Sunday, September 14, 2008

Basil could fight the effects of ageing

Only if the "free radical" theory is correct and some results have called that into serious question. The "antioxidant" pills that are supposed to "mop up" free radicals do after all cause early death. See here and here and here. So basil could in fact kill you! LOL

A type of basil could help combat the harmful effects of ageing, according to new research. Holy basil is a close relative of the herb commonly used in Western cooking and its sharp-tasting leaves are incorporated in Asian dishes. Native to India, its extract has long been used in the ancient system of Ayurvedic medicine practised in India and other parts of Asia as a rejuvenation drug

In the first formal study of the herb, pharmacy researchers found that holy basil extract was effective at protecting against free radicals - cancer-causing chemicals which can attack key organs such as the heart, liver and brain and damage genes and nerve cells. The researchers, led by Dr Vaibhav Shinde from Poona College of Pharmacy, Maharashtra, India, studied the herb for anti-oxidant and anti-ageing properties. They presented their findings at the British Pharmaceutical Conference in Manchester.

Dr Shinde said: "The study validates the traditional use of herb as a youth-promoting substance in the Ayurvedic system of medicine. It also helps describe how the herb acts at a cellular level." He added: "We have had some very exciting results. I am now using holy basil in my own cooking and I hope it will be beneficial."

The herb, whose Latin name is Latin name Ocimum sanctum, is also known as tulsi and is traditionally grown in an earthenware pot in homes and gardens in India. In the past it has been used to treat a variety of disorders including fevers, colds, malaria and diabetes.


LOL: Thinking can make you fat

I guess I must have been thinking a lot in recent years! Eating as one way of responding to stress is often observed however so the finding below probably has some truth in it. If the stress concerned is frequent, however, adaptation might reduce or eliminate any effects

Researchers found the stress of onerous mental tasks caused subjects to overeat. The results may help suggest how modern lifestyles have contributed to an obesity epidemic. The research team, supervised by Dr Angelo Tremblay, measured the spontaneous food intake of 14 students after each of three tasks.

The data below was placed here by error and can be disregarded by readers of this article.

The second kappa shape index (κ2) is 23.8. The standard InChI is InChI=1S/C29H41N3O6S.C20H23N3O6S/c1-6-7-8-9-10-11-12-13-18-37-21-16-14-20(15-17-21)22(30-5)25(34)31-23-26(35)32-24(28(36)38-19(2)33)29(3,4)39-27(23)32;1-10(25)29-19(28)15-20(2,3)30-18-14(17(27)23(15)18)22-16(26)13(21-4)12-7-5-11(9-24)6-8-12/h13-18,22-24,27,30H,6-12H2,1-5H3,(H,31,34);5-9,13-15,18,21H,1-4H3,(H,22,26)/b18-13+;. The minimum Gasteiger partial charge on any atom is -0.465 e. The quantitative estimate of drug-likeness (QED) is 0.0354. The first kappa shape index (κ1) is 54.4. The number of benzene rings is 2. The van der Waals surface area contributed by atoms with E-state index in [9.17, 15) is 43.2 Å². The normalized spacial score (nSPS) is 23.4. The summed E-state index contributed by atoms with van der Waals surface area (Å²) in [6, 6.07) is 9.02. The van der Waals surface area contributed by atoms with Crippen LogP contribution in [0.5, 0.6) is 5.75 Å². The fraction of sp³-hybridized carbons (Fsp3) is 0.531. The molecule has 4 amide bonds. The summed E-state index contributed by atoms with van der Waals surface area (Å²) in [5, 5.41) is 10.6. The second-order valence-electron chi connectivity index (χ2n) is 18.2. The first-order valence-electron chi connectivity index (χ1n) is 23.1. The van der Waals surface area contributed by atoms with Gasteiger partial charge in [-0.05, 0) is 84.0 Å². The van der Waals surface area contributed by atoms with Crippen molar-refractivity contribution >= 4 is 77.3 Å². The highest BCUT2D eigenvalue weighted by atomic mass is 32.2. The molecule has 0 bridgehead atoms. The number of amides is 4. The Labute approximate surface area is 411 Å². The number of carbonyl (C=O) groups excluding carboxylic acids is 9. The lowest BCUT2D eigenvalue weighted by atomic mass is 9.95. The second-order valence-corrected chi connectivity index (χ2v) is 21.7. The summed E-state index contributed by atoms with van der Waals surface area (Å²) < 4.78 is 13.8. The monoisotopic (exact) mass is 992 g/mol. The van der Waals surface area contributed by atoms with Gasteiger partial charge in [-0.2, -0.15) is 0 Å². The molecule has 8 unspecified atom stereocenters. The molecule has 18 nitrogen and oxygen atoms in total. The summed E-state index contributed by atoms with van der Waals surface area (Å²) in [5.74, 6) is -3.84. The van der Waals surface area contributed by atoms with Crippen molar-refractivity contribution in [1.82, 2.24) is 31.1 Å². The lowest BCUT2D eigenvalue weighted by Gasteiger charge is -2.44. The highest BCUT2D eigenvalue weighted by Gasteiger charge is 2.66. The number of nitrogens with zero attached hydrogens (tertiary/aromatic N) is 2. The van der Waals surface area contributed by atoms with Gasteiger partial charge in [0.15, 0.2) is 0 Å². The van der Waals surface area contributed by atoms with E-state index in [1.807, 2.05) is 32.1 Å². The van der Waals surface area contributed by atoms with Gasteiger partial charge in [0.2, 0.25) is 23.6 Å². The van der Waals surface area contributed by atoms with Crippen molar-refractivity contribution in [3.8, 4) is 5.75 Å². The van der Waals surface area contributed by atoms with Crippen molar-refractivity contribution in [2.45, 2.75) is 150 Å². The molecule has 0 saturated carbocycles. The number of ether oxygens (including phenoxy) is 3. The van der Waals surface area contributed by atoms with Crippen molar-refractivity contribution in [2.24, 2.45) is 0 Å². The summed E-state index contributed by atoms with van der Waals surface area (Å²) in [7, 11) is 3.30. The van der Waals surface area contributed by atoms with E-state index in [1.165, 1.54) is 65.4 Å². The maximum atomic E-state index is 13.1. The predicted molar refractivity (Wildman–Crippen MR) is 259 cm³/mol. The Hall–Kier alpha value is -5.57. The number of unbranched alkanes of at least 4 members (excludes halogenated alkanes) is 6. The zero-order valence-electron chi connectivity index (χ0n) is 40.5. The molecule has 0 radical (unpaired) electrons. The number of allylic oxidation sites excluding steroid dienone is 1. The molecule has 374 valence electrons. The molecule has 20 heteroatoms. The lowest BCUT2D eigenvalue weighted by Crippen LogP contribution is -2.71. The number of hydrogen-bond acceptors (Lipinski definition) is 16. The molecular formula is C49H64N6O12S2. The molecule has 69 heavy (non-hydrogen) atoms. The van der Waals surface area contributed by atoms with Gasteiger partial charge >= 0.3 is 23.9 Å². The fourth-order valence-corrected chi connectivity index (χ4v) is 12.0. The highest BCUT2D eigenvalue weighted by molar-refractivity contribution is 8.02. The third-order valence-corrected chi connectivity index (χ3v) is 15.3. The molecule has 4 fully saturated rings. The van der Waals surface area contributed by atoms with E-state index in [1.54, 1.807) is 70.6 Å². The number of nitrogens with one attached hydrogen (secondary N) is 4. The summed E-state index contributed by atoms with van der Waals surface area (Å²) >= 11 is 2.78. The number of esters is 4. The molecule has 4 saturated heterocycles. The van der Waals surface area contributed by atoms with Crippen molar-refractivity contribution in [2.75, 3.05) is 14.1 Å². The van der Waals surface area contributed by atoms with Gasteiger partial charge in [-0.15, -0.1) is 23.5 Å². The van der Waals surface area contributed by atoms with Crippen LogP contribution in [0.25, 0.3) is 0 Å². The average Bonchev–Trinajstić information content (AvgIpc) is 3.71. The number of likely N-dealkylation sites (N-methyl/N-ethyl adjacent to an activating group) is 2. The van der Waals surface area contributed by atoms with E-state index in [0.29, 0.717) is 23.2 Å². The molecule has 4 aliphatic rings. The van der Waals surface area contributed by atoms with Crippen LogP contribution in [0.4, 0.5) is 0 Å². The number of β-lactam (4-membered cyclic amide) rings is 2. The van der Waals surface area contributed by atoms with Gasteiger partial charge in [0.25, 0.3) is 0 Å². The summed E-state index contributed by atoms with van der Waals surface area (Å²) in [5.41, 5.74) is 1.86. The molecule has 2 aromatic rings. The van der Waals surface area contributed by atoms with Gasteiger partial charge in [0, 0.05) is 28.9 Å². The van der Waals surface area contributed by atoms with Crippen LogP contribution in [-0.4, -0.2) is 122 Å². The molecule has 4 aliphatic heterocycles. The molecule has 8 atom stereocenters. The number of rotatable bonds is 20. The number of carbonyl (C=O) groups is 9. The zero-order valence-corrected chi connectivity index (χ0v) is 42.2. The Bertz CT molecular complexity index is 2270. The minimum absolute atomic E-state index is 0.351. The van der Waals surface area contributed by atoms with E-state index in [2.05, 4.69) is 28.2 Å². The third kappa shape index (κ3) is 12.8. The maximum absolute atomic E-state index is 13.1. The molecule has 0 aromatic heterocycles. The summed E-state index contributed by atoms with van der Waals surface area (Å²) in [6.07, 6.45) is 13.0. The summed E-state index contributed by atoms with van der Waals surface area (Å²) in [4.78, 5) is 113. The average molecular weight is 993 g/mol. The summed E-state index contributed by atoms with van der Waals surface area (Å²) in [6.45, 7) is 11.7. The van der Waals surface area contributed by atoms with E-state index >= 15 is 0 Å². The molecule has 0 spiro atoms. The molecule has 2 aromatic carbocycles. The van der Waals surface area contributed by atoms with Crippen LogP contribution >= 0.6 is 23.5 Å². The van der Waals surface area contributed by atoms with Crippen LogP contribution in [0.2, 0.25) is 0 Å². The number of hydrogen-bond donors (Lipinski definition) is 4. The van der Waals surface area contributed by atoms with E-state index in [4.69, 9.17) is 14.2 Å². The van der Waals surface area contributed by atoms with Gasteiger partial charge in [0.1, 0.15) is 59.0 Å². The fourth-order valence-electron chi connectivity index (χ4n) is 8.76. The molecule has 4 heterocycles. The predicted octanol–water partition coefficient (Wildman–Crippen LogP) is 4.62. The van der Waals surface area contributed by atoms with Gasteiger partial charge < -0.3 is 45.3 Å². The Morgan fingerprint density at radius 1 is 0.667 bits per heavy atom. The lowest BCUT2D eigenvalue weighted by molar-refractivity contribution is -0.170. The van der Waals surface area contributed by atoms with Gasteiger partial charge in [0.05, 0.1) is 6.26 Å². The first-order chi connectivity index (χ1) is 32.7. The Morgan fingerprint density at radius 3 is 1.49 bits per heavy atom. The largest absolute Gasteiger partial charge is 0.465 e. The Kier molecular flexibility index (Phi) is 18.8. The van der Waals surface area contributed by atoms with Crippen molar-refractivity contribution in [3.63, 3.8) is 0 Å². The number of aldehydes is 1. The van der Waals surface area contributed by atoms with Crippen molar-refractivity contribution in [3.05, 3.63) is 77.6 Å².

The first was relaxing in a sitting position, the second reading and summarizing a text, and finally completing a series of memory, attention, and vigilance tests on the computer. After 45 minutes at each activity, participants were invited to eat as much as they wanted from a buffet. The researchers had already calculated that each session of intellectual work requires only three calories more than the rest period. However, despite the low energy cost of mental work, the students spontaneously consumed 203 more calories after summarizing a text and 253 more calories after the computer tests.

This represents a 23.6 per cent and 29.4 per cent increase, respectively, compared with the rest period. Blood samples taken before, during, and after each session revealed that intellectual work causes much bigger fluctuations in glucose and insulin levels than rest periods.

Jean-Philippe Chaput, the study's main author, said: "These fluctuations may be caused by the stress of intellectual work, or also reflect a biological adaptation during glucose combustion." The body could be reacting to these fluctuations by spurring food intake in order to restore its glucose balance, the only fuel used by the brain.

Mr Chaput added: "Caloric overcompensation following intellectual work, combined with the fact we are less physically active when doing intellectual tasks, could contribute to the obesity epidemic currently observed in industrialised countries. "This is a factor that should not be ignored, considering that more and more people hold jobs of an intellectual nature." The results of the study, carried out at Universite Laval in Quebec, Canada, are published in the most recent issue of Psychosomatic Medicine.


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